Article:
Over-the-top selfie palaces and bright pink walls are great for the 'gram and all, but The Confetti Project is more than your average social media-happy headshot sesh. If you're looking to capture yourself (or your loved ones) in an authentic state of candid joy as thousands of colorful bits of paper are being thrown at you (and you don't want to deal with that serious clean up sitch), then you'll want to schedule a visit to the pop-up photo booth when it returns to our city Saturday, February 23 from 2 to 6 p.m.
Founded by Brooklyn-based photographer and graphic designer Jelena Aleksich, the therapeutic photo experience is popping up at Apex Photo Studios in DTLA's Fashion District. An $80 ticket will get you a 10-minute snap fest, during which you'll be asked what you celebrate the most in life — and Aleksich will then document your response of gratitude in the midst of a kaleidoscopic confetti storm.
The sessions are open studio-style, meaning ticket holders can swing by anytime during the four-hour pop-up. Pro tip: To avoid waiting in a line, it's best that you don't arrive immediately when the studio opens or right before it ends. (Per The Confetti Project, "it's become a pattern that a majority of ticket holders come right when it begins.")
Once the pop-up is over, you'll get three to five edited photos emailed to you in a week to 10 days. (Expedited and additional photos will cost extra.)
Curious about what started it all? Born out of a personal challenge to profile some of New York's most interesting creatives, Aleksich dreamed up the idea to throw confetti at her subjects after getting glitter bombed and hoarding confetti that rained down concert attendees at an OK GO show.
Here, we got to know Aleksich to find out what else inspired The Confetti Project, one of the secrets behind its success, (hint: There's actually a "perfect confetti-to-human ratio"), what she loves about L.A., and more. Read on below, then book your sesh online here.
You've created hundreds of happy moments for people — how has The Confetti Project brightened up your own life?
It was the first thing I ever went full-throttle with. In the beginning, it started as a three-month photography challenge where I profiled 50 people in my bedroom in Williamsburg [in New York City] to then make a coffee table book out of it. In those three months, I got to focus all of my thoughts, behaviors and actions toward one goal. So, it was the first thing I ever finished so that's been an empowering, limitless feeling with anything I decide to do now where action is the pulse of passion.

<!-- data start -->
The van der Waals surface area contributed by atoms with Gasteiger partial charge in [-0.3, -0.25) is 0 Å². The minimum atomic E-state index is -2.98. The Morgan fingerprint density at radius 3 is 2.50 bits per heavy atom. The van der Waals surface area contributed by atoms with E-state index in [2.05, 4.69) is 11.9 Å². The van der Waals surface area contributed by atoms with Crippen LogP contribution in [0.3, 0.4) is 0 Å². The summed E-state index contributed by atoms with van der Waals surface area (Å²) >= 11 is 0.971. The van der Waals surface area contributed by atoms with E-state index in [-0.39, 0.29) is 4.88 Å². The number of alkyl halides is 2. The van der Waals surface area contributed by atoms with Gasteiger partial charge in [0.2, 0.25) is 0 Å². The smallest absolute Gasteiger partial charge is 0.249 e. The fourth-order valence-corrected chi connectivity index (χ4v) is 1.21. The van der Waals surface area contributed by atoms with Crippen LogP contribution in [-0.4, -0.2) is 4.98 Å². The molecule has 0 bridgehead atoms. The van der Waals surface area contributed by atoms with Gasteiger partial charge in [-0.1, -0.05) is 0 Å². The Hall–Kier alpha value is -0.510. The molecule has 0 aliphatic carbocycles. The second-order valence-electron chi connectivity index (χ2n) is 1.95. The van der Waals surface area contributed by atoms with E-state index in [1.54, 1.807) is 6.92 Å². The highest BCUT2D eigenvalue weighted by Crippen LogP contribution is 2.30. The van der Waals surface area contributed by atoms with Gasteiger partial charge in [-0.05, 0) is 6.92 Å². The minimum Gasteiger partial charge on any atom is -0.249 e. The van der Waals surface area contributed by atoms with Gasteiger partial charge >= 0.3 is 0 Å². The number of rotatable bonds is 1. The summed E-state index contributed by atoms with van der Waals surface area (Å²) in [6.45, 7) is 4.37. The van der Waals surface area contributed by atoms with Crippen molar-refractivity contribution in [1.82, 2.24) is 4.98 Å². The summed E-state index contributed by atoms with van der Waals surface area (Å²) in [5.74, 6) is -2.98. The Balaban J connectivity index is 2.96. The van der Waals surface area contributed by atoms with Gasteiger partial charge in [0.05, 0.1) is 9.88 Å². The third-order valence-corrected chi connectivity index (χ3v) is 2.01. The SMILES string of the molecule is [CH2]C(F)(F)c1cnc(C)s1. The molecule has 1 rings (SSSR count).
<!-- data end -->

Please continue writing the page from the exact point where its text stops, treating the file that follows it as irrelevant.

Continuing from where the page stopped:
During that time, my father was diagnosed with cancer so for an entire year I doused my first 100 people with confetti while my father was dying. I call it "my year of cancer and confetti." When he passed away, I got to experience first-hand how the project has given me a new perspective on my life: One where every moment is meant to be celebrated. Celebration, to me, means having gratitude everyday for this precious life you're given. I was able to tap into that gratitude even amidst grief.
What has been some of your most memorable moments that The Confetti project has captured so far?
I've had the great fortune of accumulating thousands of moments with The Confetti Project — both through the camera and when I'm connecting with the subject first, always asking: "What do you celebrate?" This typically becomes a conversation that ends with when I take my camera out to snap photos. Within that space, the moments that are the most profound are when the person really goes there in exploring the answer to that question. They greet the moment shedding any masks they typically wear and accept the challenge of being comfortable with being vulnerable.
Topics in mental health, miscarriage, grief, struggle, suicide, and death have been shared where I hold space with encouragement. After that, when they're in pounds of confetti and I have my camera, this beautiful transformation happens where you can visibly witness them so present in the moment, completely surrendering. That may be my absolute favorite part of everything I do.
How much confetti do you use during the process?
Love this question! It really varies. I would say it's around two to three pounds for private photo shoots and mini-session formats. For a pop-up, I'd say around the same. The max that we've done is 13 pounds a few summers ago right here in L.A. actually. You'd think the more the better but I've found the more you have, the more slippery it can be and I've had to find the perfect confetti-to-human ratio so I can at least see most of people's faces when I photograph them.
What are some of your favorite LA spots to visit while you're here?
I'm mostly a Westsider! I fell in love with Venice the first time I came to L.A. eight years ago. One of my favorite things about L.A. is the pioneering wellness movement here, so a lot of the places I love to visit are based upon wellness, spirituality and mindfulness. Erewhon is probably the best (and most expensive) health food store I've ever come across. Coming from NY, I love immersing myself in nature here: Venice beach, Los Leones Canyon Trailhead, and Runyon Canon. Any stationery or lifestyle store on Abbot Kinney. A new favorite: Hollywood Forever Cemetery and exploring creative spaces in DTLA.
The Confetti Project at Apex Photo Studios, 1024 South Santee St., Suite 800, Studio C, LA, 90015